Night fell and we rendezvoused with our guide. I tried chatting with him as we traversed the dark city streets in search of the hyena handler, but he was a man of few words. After thirty minutes or so we found the hyena man and watched in awe as he fed raw chicken by hand to these ugly creatures. It was certainly a sight to see but we weren’t the only tourists there. We were assured that this was done not for the benefits of tourists but out of necessity. I don’t know if that is true or not, but there certainly was an air of inauthenticity. After the show, our guide asked us if we wanted to get a beer before going back to the hotel. It turned out this meant would we buy him a beer while we sat there awkwardly not talking -- despite my best efforts.
Jesse and I resolved to call it a night. We made our way back to our rooms and went our separate ways. As I laid on the bed, fully clothed and outside the sheets, aware of a multitude more of cockroaches, I could hear activity outside. A few moments later Jesse came to my door and said, “I think I can hear hyenas out there. Should we go check it out?”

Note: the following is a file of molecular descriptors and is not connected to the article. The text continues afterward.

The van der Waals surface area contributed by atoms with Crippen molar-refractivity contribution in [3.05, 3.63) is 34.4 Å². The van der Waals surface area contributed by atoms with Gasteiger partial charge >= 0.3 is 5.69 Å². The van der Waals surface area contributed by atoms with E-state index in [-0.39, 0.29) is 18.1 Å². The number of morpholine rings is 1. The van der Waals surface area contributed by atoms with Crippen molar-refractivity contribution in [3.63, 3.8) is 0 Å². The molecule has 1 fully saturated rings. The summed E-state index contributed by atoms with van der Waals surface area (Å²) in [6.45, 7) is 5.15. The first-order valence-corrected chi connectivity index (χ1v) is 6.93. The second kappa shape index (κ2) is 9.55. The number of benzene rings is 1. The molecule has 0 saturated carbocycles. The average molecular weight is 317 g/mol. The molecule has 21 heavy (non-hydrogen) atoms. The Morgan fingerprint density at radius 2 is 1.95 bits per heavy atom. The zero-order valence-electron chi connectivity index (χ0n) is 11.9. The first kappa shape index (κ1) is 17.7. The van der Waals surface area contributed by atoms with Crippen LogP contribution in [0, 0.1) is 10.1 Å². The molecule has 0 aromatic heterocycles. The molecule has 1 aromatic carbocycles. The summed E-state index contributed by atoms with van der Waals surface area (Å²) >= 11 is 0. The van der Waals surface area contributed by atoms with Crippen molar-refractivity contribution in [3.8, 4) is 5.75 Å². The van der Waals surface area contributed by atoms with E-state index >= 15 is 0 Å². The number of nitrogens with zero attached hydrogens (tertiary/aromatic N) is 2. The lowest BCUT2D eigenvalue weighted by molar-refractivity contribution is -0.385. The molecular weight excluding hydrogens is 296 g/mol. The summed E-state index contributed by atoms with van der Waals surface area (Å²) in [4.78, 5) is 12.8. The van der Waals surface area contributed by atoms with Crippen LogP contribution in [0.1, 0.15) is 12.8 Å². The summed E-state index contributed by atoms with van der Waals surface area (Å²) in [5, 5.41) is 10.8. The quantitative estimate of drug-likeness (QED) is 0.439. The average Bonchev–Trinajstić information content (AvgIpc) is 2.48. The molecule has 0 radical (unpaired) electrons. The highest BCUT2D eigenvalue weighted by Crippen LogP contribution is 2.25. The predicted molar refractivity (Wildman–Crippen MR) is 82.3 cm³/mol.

||We slinked around the side of the hotel in the cool night air, our ears perking each time we heard the hyena’s ominous howl. Making our way to the giant heap of trash we began to see these creatures darting in and out of the moonlight. It was a cathartic moment. Here we were on our own in African soil, peering upon these beasts that we had grown up seeing on National Geographic specials.
In the wild. In their element. Jesse and I stood in silence for quite a while, pleased with ourselves, as we listened and watched.
We woke up early the next morning to leave and it was dark out as we made our way to the bus terminal. Down the street we could hear the sound of dogs barking. The barking came closer and closer until we saw a lone hyena, running for his life as a pack of local dogs chased him out of the city. You could almost hear the dogs shouting, “Faranji, Faranji!” So in solidarity with the hyenas, we slung our bags over our shoulders and shuffled off, sleepy and showerless, away from Harar.
© Justin Dupée December 2013